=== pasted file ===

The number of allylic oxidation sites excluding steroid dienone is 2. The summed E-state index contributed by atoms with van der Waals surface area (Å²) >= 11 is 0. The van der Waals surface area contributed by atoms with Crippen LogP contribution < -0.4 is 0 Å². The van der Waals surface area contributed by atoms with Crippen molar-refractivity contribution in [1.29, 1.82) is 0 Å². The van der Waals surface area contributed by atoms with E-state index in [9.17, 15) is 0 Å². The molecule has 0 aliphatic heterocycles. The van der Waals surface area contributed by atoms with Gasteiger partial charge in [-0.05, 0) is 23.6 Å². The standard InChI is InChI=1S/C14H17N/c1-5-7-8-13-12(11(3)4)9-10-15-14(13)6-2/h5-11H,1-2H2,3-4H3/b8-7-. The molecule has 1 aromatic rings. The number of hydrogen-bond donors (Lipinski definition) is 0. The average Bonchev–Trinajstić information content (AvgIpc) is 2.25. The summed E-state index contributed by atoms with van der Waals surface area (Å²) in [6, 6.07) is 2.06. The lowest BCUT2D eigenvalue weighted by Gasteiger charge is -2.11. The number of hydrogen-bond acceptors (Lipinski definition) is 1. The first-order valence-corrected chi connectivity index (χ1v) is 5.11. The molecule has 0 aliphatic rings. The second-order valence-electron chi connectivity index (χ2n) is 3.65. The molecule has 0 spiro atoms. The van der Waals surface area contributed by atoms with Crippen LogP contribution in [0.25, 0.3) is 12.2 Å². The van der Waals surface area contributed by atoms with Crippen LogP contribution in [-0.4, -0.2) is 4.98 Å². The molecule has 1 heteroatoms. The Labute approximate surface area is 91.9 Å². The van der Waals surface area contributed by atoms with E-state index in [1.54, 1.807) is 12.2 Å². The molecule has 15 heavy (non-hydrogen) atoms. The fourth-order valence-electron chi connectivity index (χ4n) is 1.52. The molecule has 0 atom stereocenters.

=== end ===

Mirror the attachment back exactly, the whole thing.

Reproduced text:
The number of allylic oxidation sites excluding steroid dienone is 2. The summed E-state index contributed by atoms with van der Waals surface area (Å²) >= 11 is 0. The van der Waals surface area contributed by atoms with Crippen LogP contribution < -0.4 is 0 Å². The van der Waals surface area contributed by atoms with Crippen molar-refractivity contribution in [1.29, 1.82) is 0 Å². The van der Waals surface area contributed by atoms with E-state index in [9.17, 15) is 0 Å². The molecule has 0 aliphatic heterocycles. The van der Waals surface area contributed by atoms with Gasteiger partial charge in [-0.05, 0) is 23.6 Å². The standard InChI is InChI=1S/C14H17N/c1-5-7-8-13-12(11(3)4)9-10-15-14(13)6-2/h5-11H,1-2H2,3-4H3/b8-7-. The molecule has 1 aromatic rings. The number of hydrogen-bond donors (Lipinski definition) is 0. The average Bonchev–Trinajstić information content (AvgIpc) is 2.25. The summed E-state index contributed by atoms with van der Waals surface area (Å²) in [6, 6.07) is 2.06. The lowest BCUT2D eigenvalue weighted by Gasteiger charge is -2.11. The number of hydrogen-bond acceptors (Lipinski definition) is 1. The first-order valence-corrected chi connectivity index (χ1v) is 5.11. The molecule has 0 aliphatic rings. The second-order valence-electron chi connectivity index (χ2n) is 3.65. The molecule has 0 spiro atoms. The van der Waals surface area contributed by atoms with Crippen LogP contribution in [0.25, 0.3) is 12.2 Å². The van der Waals surface area contributed by atoms with Crippen LogP contribution in [-0.4, -0.2) is 4.98 Å². The molecule has 1 heteroatoms. The Labute approximate surface area is 91.9 Å². The van der Waals surface area contributed by atoms with E-state index in [1.54, 1.807) is 12.2 Å². The molecule has 15 heavy (non-hydrogen) atoms. The fourth-order valence-electron chi connectivity index (χ4n) is 1.52. The molecule has 0 atom stereocenters.